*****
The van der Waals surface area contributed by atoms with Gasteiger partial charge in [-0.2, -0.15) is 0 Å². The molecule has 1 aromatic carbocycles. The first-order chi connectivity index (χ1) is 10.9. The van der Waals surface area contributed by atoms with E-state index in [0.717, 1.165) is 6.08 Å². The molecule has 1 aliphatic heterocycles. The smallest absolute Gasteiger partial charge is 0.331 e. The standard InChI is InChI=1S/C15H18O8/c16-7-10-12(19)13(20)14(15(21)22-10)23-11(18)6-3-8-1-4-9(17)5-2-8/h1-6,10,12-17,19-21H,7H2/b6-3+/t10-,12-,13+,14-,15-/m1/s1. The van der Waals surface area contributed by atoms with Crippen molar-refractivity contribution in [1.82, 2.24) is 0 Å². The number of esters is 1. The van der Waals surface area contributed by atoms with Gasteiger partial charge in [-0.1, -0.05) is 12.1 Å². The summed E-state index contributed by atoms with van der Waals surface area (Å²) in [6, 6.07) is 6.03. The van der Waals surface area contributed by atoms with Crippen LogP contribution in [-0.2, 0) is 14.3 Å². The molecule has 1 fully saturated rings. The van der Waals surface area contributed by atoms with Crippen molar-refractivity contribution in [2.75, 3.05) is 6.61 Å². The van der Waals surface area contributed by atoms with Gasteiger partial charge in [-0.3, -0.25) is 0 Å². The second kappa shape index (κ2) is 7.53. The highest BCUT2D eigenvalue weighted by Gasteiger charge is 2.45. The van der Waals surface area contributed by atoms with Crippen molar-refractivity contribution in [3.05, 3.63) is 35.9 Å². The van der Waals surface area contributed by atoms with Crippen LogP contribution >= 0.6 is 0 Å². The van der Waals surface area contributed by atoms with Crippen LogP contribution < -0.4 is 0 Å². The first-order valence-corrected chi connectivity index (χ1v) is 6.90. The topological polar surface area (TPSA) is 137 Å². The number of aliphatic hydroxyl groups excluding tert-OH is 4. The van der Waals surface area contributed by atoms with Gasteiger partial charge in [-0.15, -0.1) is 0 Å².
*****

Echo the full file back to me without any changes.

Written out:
The van der Waals surface area contributed by atoms with Gasteiger partial charge in [-0.2, -0.15) is 0 Å². The molecule has 1 aromatic carbocycles. The first-order chi connectivity index (χ1) is 10.9. The van der Waals surface area contributed by atoms with E-state index in [0.717, 1.165) is 6.08 Å². The molecule has 1 aliphatic heterocycles. The smallest absolute Gasteiger partial charge is 0.331 e. The standard InChI is InChI=1S/C15H18O8/c16-7-10-12(19)13(20)14(15(21)22-10)23-11(18)6-3-8-1-4-9(17)5-2-8/h1-6,10,12-17,19-21H,7H2/b6-3+/t10-,12-,13+,14-,15-/m1/s1. The van der Waals surface area contributed by atoms with Crippen molar-refractivity contribution in [1.82, 2.24) is 0 Å². The number of esters is 1. The van der Waals surface area contributed by atoms with Gasteiger partial charge in [-0.1, -0.05) is 12.1 Å². The summed E-state index contributed by atoms with van der Waals surface area (Å²) in [6, 6.07) is 6.03. The van der Waals surface area contributed by atoms with Crippen LogP contribution in [-0.2, 0) is 14.3 Å². The molecule has 1 fully saturated rings. The van der Waals surface area contributed by atoms with Crippen molar-refractivity contribution in [2.75, 3.05) is 6.61 Å². The van der Waals surface area contributed by atoms with Gasteiger partial charge in [-0.3, -0.25) is 0 Å². The second kappa shape index (κ2) is 7.53. The highest BCUT2D eigenvalue weighted by Gasteiger charge is 2.45. The van der Waals surface area contributed by atoms with Crippen molar-refractivity contribution in [3.05, 3.63) is 35.9 Å². The van der Waals surface area contributed by atoms with Crippen LogP contribution >= 0.6 is 0 Å². The van der Waals surface area contributed by atoms with Crippen LogP contribution < -0.4 is 0 Å². The first-order valence-corrected chi connectivity index (χ1v) is 6.90. The topological polar surface area (TPSA) is 137 Å². The number of aliphatic hydroxyl groups excluding tert-OH is 4. The van der Waals surface area contributed by atoms with Gasteiger partial charge in [-0.15, -0.1) is 0 Å².